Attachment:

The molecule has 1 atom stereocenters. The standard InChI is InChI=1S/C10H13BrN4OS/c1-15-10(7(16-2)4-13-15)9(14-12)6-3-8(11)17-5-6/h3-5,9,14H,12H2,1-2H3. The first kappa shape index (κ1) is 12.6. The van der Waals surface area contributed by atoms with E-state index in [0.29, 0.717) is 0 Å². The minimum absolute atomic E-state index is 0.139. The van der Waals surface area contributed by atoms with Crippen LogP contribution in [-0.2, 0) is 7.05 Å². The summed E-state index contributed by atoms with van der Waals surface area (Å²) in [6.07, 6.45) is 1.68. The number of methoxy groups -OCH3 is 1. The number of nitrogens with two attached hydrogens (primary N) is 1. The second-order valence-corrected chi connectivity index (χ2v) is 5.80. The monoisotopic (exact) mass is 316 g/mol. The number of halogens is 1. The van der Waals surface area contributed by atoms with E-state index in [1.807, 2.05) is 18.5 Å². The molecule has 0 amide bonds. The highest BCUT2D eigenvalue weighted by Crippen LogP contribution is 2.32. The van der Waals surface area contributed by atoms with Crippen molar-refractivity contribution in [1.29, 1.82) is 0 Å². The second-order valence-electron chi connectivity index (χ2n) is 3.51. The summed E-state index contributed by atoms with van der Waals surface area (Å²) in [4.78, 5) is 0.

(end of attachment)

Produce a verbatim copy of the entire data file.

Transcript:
The molecule has 1 atom stereocenters. The standard InChI is InChI=1S/C10H13BrN4OS/c1-15-10(7(16-2)4-13-15)9(14-12)6-3-8(11)17-5-6/h3-5,9,14H,12H2,1-2H3. The first kappa shape index (κ1) is 12.6. The van der Waals surface area contributed by atoms with E-state index in [0.29, 0.717) is 0 Å². The minimum absolute atomic E-state index is 0.139. The van der Waals surface area contributed by atoms with Crippen LogP contribution in [-0.2, 0) is 7.05 Å². The summed E-state index contributed by atoms with van der Waals surface area (Å²) in [6.07, 6.45) is 1.68. The number of methoxy groups -OCH3 is 1. The number of nitrogens with two attached hydrogens (primary N) is 1. The second-order valence-corrected chi connectivity index (χ2v) is 5.80. The monoisotopic (exact) mass is 316 g/mol. The number of halogens is 1. The van der Waals surface area contributed by atoms with E-state index in [1.807, 2.05) is 18.5 Å². The molecule has 0 amide bonds. The highest BCUT2D eigenvalue weighted by Crippen LogP contribution is 2.32. The van der Waals surface area contributed by atoms with Crippen molar-refractivity contribution in [1.29, 1.82) is 0 Å². The second-order valence-electron chi connectivity index (χ2n) is 3.51. The summed E-state index contributed by atoms with van der Waals surface area (Å²) in [4.78, 5) is 0.